Time to take it to someone and have the battery tested. I can't monitor the charging voltage or log it, because the OBD power is regulated, and I don't have a PID for Charge Voltage. I could bodge together a datalogger (Arduino!), but I think it's just time to take it to a parts store and have them test the battery. If it's fine, then there must be a charging problem, no?

Ken
 

Last edited by KenAdamson; 01-22-2018 at 06:33 PM.
  #23  
Old 01-22-2018, 06:26 PM
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Originally Posted by KenAdamson View Post
Voltage before engine start: 12.8V
Charging Voltage: 14.5v

When I got to work and parked, I bypassed the parkbrake (paddle down while pulling the key), then checked the battery voltage. 12.3v

I think it's just time to take it to a parts store and have them test the battery. If it's fine, then there must be a charging problem, no?
Ken, how are you taking those voltage readings? Reading between the lines, is that with an OBD scanner? Or are you measuring with a separate meter right at the battery terminals? I'd suggest the latter just to be sure of accuracy.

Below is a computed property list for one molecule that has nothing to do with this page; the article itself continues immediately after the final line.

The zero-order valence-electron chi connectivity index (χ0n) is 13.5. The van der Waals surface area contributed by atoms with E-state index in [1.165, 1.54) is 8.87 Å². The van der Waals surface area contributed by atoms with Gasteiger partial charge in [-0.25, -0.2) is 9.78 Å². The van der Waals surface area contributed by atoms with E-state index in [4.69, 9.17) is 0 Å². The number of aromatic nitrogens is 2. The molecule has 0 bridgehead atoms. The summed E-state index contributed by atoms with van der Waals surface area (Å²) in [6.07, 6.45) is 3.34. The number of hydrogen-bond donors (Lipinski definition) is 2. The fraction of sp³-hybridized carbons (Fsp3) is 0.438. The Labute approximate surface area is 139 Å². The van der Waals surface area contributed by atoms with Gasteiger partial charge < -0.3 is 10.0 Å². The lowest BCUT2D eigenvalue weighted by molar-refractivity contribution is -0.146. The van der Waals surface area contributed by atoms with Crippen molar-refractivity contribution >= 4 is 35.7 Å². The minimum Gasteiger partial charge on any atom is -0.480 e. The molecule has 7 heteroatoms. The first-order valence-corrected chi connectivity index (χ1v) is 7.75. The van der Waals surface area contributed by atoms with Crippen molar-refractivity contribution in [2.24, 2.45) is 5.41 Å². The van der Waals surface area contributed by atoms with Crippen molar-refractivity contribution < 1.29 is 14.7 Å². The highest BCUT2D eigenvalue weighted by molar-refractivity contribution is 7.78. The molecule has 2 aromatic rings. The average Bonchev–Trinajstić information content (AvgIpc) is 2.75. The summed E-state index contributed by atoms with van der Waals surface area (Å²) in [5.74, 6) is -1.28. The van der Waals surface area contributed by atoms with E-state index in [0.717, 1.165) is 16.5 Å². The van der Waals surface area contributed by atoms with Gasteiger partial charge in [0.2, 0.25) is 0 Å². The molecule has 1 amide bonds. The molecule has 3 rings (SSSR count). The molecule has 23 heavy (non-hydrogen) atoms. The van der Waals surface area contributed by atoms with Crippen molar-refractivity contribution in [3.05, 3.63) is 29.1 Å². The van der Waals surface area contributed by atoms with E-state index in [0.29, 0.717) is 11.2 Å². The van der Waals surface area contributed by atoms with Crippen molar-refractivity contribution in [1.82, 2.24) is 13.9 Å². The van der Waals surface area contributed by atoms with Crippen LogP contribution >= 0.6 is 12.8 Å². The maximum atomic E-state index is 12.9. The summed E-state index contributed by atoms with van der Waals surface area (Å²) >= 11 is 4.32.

You mentioned 14.5v as the charging voltage. That's from the alternator, not the battery charger, right? I think so, but want to be positive. Does the alternator's charging voltage ever settle down to approximately 13.5v? I think that's the normal pattern you want to see after a few minutes run time with a late model car. On my '02, I don't see it above 13.5v, but I'm not sure if that was how the early models were designed, or if the battery already has a good state of charge (long round trip as a daily driver) so the 14.5v initial burst is never commanded. Anyways, since you did mention 14.5v, if that never drops down, your battery may be getting cooked.

Lazy as I am, I'd suggest making sure the charging system is within specs before having the battery tested. The 12.3v you recorded right after shutdown seems a bit on the low side.